California high-speed rail issues new traffic message

Brightline West has announced new locations for field investigation work being conducted amid construction of a planned high-speed rail line in California and Nevada.

Motorists were warned to “proceed with extra caution” while traveling in the area of the new investigational sites in Southern California and Nevada in an update shared by the company on Tuesday. The 218-mile route, which officially broke ground in April, is planned to run from Rancho Cucamonga, California, to Las Vegas, Nevada, alongside Interstate 15.

Brightline West said that work at the investigational sites would “take place primarily during daytime hours, with some work at night to minimize disruption to traffic,” with “short term closures of freeway shoulders” required “in some instances.” Land surveying, geotechnical borings and samplings are expected to be conducted at the investigational sites this week.

Closures of the interstate are expected between Friday at 9 p.m. and Saturday at 6 a.m. at a new California site located at I-15’s point of entry to Halloran Road. Work at the other new California site, located on I-15 from Oak Hill Road to Foot Hill Boulevard, will take place from Tuesday to Friday, with some “night closures” expected “in the center median and shoulders.”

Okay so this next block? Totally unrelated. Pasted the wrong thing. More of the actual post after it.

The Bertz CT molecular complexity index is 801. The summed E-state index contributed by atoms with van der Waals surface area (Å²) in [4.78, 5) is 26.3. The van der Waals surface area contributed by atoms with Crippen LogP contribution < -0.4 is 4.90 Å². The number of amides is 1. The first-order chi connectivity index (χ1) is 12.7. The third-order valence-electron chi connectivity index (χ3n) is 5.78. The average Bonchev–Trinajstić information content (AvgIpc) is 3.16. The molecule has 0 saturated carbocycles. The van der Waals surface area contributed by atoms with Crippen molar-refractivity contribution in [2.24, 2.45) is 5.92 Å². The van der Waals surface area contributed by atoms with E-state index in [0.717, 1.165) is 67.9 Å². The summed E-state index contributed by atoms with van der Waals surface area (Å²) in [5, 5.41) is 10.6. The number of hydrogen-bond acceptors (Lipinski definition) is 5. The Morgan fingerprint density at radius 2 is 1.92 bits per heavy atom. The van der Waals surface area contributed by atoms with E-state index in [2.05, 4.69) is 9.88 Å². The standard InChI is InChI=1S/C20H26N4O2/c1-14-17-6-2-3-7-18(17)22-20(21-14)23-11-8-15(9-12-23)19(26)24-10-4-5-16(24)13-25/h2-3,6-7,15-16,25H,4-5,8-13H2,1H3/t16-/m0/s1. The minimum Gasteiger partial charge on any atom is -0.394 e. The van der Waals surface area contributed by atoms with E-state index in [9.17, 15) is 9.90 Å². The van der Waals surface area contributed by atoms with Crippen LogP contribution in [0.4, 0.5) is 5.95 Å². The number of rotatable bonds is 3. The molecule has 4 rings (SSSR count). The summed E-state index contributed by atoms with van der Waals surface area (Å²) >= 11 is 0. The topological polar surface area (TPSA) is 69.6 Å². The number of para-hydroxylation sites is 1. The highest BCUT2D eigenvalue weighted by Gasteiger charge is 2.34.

Workers are pictured holding signs touting Brightline West’s planned high-speed rail line from Southern California to Las Vegas at a station groundbreaking ceremony in Nevada on April 22, 2024. The company announced three updated investigational…

Ethan Miller

Work will also be taking place on I-15 in Primm, Nevada, at milepost 5-12.5 from Tuesday to Friday morning. The company said that “dates and times are subject to change,” with the operation being “weather dependent.” It was unclear whether any work was planned at the sites beyond this week.

Newsweek reached out for comment to Brightline West via email on Tuesday night.

The rail line from Southern California to Las Vegas is expected to open in 2028 when the Summer Olympics are set to take place in Los Angeles. Brightline West says the route will be the country’s “first true high-speed passenger rail system,” with trains capable of traveling up to 200 mph, comparable to Japan’s famous bullet trains.

While current construction plans only include stations in Rancho Cucamonga, Las Vegas and Victor Valley, California, the line may be expanded in the future. The station in Rancho Cucamonga, which is located in Southern California’s Inland Empire area, currently links to a commuter rail service that extends to Los Angeles.

Brightline trains are already operating in Florida, with a high-speed line that connects Miami and Orlando. The Florida trains have a maximum speed of 125 mph—considerably faster than the majority of Amtrak passenger trains but slower than the national railway service’s Acela trains, which are capable of reaching 150 mph in a limited area of the Northeast.

Plans for U.S. high-speed rail lines have become more frequent in recent years. Additional lines are proposed in other areas of California, Texas and the southeast. In December, the Biden administration announced over $8 billion in funding for passenger rail services that include “the first world-class, high-speed rail projects in our country’s history.”